Targeting Spot 14 and CLA

Research Offers New Hope in the Battles Against Breast Cancer and Obesity

April 23, 2009

What if you could target a gene necessary for breast cancer proliferation? What if you could take a pill that stopped fat production? Could the two somehow be related? Every day, in research laboratories across the globe, the war against cancer, as well as obesity, rages on. Here at Dartmouth-Hitchcock, in the research laboratory of William B. Kinlaw, MD, perhaps the battle is just a little closer to being won.

In the early 1980s, while still at the University of Minnesota, Dr. Kinlaw's work as an endocrinologist was focused on how the thyroid controls various genes. What he and the team discovered was a previously undescribed gene that, because of its rapid response when given to rodents, was a perfect gene with which to try to unravel how thyroid hormone works. Dr. Kinlaw notes, "The gene was turned on within seconds and remains by far the most rapid thyroid response gene. If there were a lengthy delay between giving the hormone and seeing the gene turned on then you'd have no idea of how many steps are in-between. But this is so quick that it must be a direct effect." The gene was called Spot 14.

Dr. Kinlaw

A researcher at Norris Cotton Cancer Center, and Associate Professor of Medicine at Dartmouth Medical School, William Kinlaw, MD, works in collaboration with other physicians and scientists at the Cancer Center to find ways to use Spot 14 in the fight against cancer.

Targeting Spot 14

When Kinlaw returned to Dartmouth-Hitchcock, where he had done both his internship and his residency, he focused on where exactly in the body Spot 14 was turned on in rats. "The patterns strongly suggested that it was involved in turning on the pathway where the body makes sugar into fat-fat synthesis. It looked like Spot 14 was probably regulating that pathway," says Kinlaw. He remembers that at about that time a medical student agreed to work in the lab but only on human studies, instead of rodent experiments, so Kinlaw suggested he try to localize the gene-find out what chromosome it is on in humans. "This was before the genome had been sequenced. I thought if we were lucky it might land on some area of a chromosome where a lipid disease had been linked," says Kinlaw.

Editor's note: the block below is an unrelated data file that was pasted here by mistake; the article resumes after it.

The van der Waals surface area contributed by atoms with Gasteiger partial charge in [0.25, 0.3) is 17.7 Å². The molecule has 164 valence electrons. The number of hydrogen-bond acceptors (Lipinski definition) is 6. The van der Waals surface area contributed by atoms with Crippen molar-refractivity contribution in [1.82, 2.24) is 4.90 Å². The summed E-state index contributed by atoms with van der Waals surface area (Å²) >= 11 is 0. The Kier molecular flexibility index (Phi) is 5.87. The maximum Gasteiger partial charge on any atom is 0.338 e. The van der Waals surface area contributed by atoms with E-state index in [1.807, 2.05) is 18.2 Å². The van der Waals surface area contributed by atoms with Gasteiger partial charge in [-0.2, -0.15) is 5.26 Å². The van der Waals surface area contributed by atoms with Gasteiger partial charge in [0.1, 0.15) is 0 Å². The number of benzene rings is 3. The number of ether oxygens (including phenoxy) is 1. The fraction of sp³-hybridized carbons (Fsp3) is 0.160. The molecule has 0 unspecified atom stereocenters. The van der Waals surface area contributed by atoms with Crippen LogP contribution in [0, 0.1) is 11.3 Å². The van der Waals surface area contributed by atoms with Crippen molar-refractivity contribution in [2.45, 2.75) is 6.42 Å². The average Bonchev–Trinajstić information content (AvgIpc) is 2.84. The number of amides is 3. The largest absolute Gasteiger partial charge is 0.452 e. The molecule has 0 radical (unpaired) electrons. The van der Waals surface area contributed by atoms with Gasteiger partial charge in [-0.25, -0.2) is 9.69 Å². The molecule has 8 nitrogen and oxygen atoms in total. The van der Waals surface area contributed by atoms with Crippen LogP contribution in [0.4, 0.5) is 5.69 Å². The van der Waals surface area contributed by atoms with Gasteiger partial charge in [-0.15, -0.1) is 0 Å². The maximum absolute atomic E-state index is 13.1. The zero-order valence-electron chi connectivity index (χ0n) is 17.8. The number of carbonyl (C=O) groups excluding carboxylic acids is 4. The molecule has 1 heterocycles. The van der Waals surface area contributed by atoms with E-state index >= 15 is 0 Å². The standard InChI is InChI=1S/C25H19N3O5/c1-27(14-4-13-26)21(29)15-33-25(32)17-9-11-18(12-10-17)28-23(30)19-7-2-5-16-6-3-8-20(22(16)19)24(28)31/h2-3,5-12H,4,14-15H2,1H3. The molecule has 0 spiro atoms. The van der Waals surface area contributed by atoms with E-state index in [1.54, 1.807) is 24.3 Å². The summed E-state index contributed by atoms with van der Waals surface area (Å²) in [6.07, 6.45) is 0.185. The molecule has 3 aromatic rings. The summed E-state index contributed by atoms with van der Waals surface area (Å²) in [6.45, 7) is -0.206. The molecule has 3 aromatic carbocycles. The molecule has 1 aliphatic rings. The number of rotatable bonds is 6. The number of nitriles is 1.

"Every single case of breast cancer that showed a recurrence after initial treatment showed the highest score for Spot 14 in the tumor. More importantly, of the ones that showed a zero score of Spot 14, not a single one recurred. "

The research showed that Spot 14 was localized to the long arm of chromosome 11, an area which had been extensively studied by groups in the U.S. and France because it is amplified in many breast cancers. "This means that basically breast cancers take that little area of the gene and make many extra copies of it. This is often a clue that the cancer has found this region of the chromosome to provide it with something that helps it to grow."

"Then we started thinking about the relationship of Spot 14 to fat synthesis. Well, what does that have to do with breast cancer?" Kinlaw says that was "when the light bulbs really went on" because a research group at Johns Hopkins had shown that "most cases of breast cancer make lots of fat. They're very active in converting glucose to fat and all the genes involved in that process are turned on in these cancers." He stresses that, "Most importantly, if you interrupt the process the breast cancer cells die, so they are actually dependent on a constant supply of fat."

The Role of Conjugated Linoleic Acid (CLA)

About this time a dairy scientist at Cornell, Dale Bauman, PhD, was studying a problem seen in cows. They were suffering from milk fat depression (MFD), a syndrome in which a cow's milk becomes completely devoid of fat and therefore commercially useless. Bauman thought this had to do with something in the cow's feed that is altered in the rumen-part of the bovine digestive tract. "There are bacteria that occur only in the rumen that can do some pretty strange things metabolically," says Kinlaw. One of these things is that they take a very common lipid found in plant material, linoleic acid, and shuffle the double bonds to turn it into fatty acids called conjugated linoleic acid (CLA)."